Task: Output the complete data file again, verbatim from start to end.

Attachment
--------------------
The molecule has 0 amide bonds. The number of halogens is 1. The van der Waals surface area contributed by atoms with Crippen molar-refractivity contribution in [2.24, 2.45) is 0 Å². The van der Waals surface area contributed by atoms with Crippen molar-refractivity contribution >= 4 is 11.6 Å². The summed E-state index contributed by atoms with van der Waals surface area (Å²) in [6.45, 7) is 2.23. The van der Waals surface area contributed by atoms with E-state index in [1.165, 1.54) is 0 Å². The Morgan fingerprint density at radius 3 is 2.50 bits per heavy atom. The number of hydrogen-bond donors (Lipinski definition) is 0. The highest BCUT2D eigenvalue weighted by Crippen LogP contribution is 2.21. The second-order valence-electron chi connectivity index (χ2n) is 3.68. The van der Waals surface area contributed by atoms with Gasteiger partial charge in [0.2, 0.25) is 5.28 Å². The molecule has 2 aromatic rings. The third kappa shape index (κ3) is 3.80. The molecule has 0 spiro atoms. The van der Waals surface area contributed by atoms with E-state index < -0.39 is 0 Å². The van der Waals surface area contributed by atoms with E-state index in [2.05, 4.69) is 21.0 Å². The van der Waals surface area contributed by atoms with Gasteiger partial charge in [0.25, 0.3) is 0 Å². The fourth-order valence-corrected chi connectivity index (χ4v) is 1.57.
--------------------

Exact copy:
The molecule has 0 amide bonds. The number of halogens is 1. The van der Waals surface area contributed by atoms with Crippen molar-refractivity contribution in [2.24, 2.45) is 0 Å². The van der Waals surface area contributed by atoms with Crippen molar-refractivity contribution >= 4 is 11.6 Å². The summed E-state index contributed by atoms with van der Waals surface area (Å²) in [6.45, 7) is 2.23. The van der Waals surface area contributed by atoms with E-state index in [1.165, 1.54) is 0 Å². The Morgan fingerprint density at radius 3 is 2.50 bits per heavy atom. The number of hydrogen-bond donors (Lipinski definition) is 0. The highest BCUT2D eigenvalue weighted by Crippen LogP contribution is 2.21. The second-order valence-electron chi connectivity index (χ2n) is 3.68. The van der Waals surface area contributed by atoms with Gasteiger partial charge in [0.2, 0.25) is 5.28 Å². The molecule has 2 aromatic rings. The third kappa shape index (κ3) is 3.80. The molecule has 0 spiro atoms. The van der Waals surface area contributed by atoms with E-state index < -0.39 is 0 Å². The van der Waals surface area contributed by atoms with E-state index in [2.05, 4.69) is 21.0 Å². The van der Waals surface area contributed by atoms with Gasteiger partial charge in [0.25, 0.3) is 0 Å². The fourth-order valence-corrected chi connectivity index (χ4v) is 1.57.